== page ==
Environmental Health - Toxic Substances Hydrology Program

Crude Oil Contamination in the Shallow Subsurface—Bemidji, Minnesota

Aerial view of surface oil contamination from the pipeline rupture at the Bemidji
Aerial view of surface oil contamination from the pipeline rupture at the Bemidji Crude Oil Spill Research Site, Minnesota (circa 1979). Much of the black area was caused by oil spraying from the rupture.

This investigation provides the science needed to understand how to economically and effectively minimize the health risks due to environmental exposures caused by fuel and oil spills in the United States.

This long-term investigation has provided an understanding of the mobilization, transport, and fate of crude oil in the shallow subsurface following accidental releases to understand the time-frame required for natural attenuation. Understanding processes and properties controlling the fate, transport, and natural attenuation of petroleum products following a spill are important to understanding the actual versus perceived risks to humans and other organisms through exposure to the contaminants associated with the spills.

The foundational work for this investigation was accomplished at the U.S. Geological Survey (USGS) Bemidji Crude-Oil Spill Research Site, Minnesota. This site was ideally suited for the initiation of the investigation because a pipeline rupture in 1979 contaminated a shallow aquifer providing a unique opportunity to study a contaminant plume where the location, amount, and timing of the spill were precisely known.

News

Scientist uses a syringe to withdraw water from a core

Cyclical Mobilization and Attenuation of Naturally Occurring Arsenic in an Underground Petroleum Plume

Scientists find that naturally occurring arsenic in aquifer sediments is mobilized into groundwater and attenuated through reattachment to sediments within an underground petroleum plume. Understanding these patterns identifies anthropogenic factors that affect arsenic presence and magnitude in groundwater. ...

Three scientists holding a sediment core. The core is in a plastic tube

Program Scientist Receives Meritorious Service Award

Dr. Isabelle M. Cozzarelli received the U.S. Department of Interior's second highest honorary award—the Meritorious Service Award—for her numerous contributions to understanding the biogeochemical controls of contaminant degradation in groundwater and near-surface environments. ...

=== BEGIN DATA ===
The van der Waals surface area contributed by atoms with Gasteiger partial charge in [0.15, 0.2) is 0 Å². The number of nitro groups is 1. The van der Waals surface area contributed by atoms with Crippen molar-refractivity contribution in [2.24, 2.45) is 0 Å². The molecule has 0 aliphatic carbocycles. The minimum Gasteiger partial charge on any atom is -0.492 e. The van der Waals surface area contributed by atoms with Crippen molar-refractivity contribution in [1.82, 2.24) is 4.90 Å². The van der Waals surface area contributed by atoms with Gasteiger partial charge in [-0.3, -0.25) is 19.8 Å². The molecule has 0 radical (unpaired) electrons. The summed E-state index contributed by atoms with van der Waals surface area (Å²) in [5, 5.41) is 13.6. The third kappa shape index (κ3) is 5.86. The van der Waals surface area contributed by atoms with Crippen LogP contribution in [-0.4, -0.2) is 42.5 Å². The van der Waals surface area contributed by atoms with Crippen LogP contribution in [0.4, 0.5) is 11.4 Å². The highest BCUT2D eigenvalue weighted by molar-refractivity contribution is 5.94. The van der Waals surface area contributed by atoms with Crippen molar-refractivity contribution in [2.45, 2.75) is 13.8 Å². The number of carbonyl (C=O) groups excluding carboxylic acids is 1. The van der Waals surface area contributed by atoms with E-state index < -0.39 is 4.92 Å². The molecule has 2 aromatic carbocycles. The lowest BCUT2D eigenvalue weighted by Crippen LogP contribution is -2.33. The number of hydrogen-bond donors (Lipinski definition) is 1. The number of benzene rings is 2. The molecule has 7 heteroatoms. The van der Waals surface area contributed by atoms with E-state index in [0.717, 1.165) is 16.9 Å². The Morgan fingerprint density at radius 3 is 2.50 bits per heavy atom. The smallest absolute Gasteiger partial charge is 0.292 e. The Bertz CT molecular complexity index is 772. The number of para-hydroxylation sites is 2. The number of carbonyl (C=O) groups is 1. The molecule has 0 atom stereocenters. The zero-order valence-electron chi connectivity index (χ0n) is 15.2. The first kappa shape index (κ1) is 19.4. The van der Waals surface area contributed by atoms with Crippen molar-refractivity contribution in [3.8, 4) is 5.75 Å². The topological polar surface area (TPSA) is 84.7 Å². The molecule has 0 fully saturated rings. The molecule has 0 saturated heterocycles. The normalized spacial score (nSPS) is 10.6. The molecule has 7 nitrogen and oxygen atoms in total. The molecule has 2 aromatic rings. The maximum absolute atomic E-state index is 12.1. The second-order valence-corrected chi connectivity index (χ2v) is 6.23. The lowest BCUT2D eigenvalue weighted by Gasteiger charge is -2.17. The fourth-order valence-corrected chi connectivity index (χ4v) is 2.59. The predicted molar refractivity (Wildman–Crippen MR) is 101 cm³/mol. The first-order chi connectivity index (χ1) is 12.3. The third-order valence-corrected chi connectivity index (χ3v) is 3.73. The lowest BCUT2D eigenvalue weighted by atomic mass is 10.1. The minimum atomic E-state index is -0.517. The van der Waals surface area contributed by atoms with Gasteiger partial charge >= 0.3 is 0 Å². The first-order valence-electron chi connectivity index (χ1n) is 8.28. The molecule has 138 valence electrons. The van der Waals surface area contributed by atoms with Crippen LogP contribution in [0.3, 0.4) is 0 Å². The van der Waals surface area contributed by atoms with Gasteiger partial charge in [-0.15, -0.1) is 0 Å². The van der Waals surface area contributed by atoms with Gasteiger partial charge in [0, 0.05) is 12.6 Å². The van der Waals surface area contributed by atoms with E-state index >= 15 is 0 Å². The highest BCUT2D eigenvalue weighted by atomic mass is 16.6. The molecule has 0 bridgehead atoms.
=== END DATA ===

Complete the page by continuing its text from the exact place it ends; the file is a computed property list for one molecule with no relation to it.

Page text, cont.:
USGS scientists collecting a water sample from a well at the USGS Bemidji Research Site

U.S. Geological Survey Identifies Crude-Oil Metabolites in Subsurface Plumes

USGS scientists studying two subsurface crude-oil spill sites in Minnesota measured concentrations of oil breakdown products (metabolites) at greater concentrations than parent compound concentrations. ...

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USGS scientists collecting a water sample from a well at the USGS Bemidji Research Site
U.S. Geological Survey (USGS) scientists collecting a groundwater sample from a well at the USGS Bemidji Crude-Oil Spill Research Site, Minnesota. The scientists monitored in real time the dissolved oxygen, pH, specific conductance, and temperature of the water as the well is pumped so they can know when to collect a representative sample. Photo Credit: Jared Trost, USGS

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USGS scientists collecting water-qualty samples from observation wells

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A collection of photos illustrating this investigation's activities.

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A scientist collects a groundwater sample with a syringe

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The Bemidji research team maintains it's own home page that contains additional information.

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Page Last Modified: June 16 2017